No time to dither

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No time to dither

Tensions are rapidly mounting on the Korean Peninsula as Harvard Prof. Graham Allison, an eminent scholar on war studies, has warned. On Friday, U.S. Defense Secretary Mark Esper joined the chorus by warning of a direct threat to the U.S. mainland if North Korea develops an intercontinental ballistic missile (ICBM). If diplomatic efforts fail, the United State will be prepared to deter North Korea’s missile provocations, he added.

Despite such warnings, North Korea is bent on ratcheting up tensions. On Friday, North Korea announced that it conducted an “important test” at its Tongchang-ri satellite launch site. That provocation came a day before Stephen E. Biegun, the U.S. special representative for North Korea, arrived in Seoul for discussions on Pyongyang’s belligerent actions. The North’s second test in seven days translates into a threat to press ahead with the launch of an advanced ICBM unless Washington changes its hard-line position. Given the graveness of the situation, Biegun is expected to meet with President Moon Jae-in, share intelligence on North Korea Monday, and deliver U.S. President Donald Trump’s attitude on the situation and how best to tackle the North Korean threat. Biegun will have his first face-to-face meeting with Moon since September of last year.

North Korea has been showing tangible signs of breaking its two-year self-imposed moratorium on nuclear and ICBM tests due to Uncle Sam not lifting sanctions. Yet the Moon administration has been entirely mum as if it were a mere bystander. It must solidly rebuild the shaken alliance with the United States through Biegun’s trip to Seoul if it really wants to take back its position in the driver’s seat for peninsular issues. It must make clear its position that it will impose more powerful sanctions on the North than before and resume joint military drills with the United States if North Korea fires missiles disguised as rockets for satellite launches.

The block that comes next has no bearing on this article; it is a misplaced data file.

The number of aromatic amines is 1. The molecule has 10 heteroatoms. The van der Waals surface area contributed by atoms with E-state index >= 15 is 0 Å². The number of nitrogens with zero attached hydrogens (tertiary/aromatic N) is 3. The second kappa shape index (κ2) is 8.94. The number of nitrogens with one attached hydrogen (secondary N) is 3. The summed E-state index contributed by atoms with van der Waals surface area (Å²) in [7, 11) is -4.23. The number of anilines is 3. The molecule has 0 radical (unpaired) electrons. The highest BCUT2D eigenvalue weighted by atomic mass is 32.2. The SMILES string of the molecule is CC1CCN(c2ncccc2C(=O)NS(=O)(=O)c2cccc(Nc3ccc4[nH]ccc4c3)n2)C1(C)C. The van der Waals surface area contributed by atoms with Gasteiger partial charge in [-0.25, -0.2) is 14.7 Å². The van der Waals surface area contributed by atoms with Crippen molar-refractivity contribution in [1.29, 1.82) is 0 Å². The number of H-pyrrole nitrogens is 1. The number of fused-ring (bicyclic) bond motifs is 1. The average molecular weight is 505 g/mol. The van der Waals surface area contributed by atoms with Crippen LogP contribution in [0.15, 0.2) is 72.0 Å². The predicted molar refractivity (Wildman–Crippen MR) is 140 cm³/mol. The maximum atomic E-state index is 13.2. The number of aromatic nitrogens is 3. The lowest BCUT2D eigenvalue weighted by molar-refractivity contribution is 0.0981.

An upcoming tripartite summit among South Korea, China and Japan in Chengdu, China, on Dec. 24 carries great significance. Pyongyang’s return to directly threatening Washington was possible thanks to Beijing’s secret supplies of energy and food and its permission for North Korea to trade through the border. Therefore, Moon must unequivocally demand that China persuade North Korea to stop provocations by putting more pressure on Pyongyang. Moon also must restore our relations with Japan in the rare summit with Japanese Prime Minister Shinzo Abe by separating security cooperation with Tokyo from the wartime forced labor issue.

Washington is fixated on Trump’s impeachment. If North Korea provokes the United States, Trump may be tempted to use a military action against North Korea to overcome his domestic crisis. The Moon administration must concentrate on protecting our national security instead of indulging in its wishful thinking toward North Korea.
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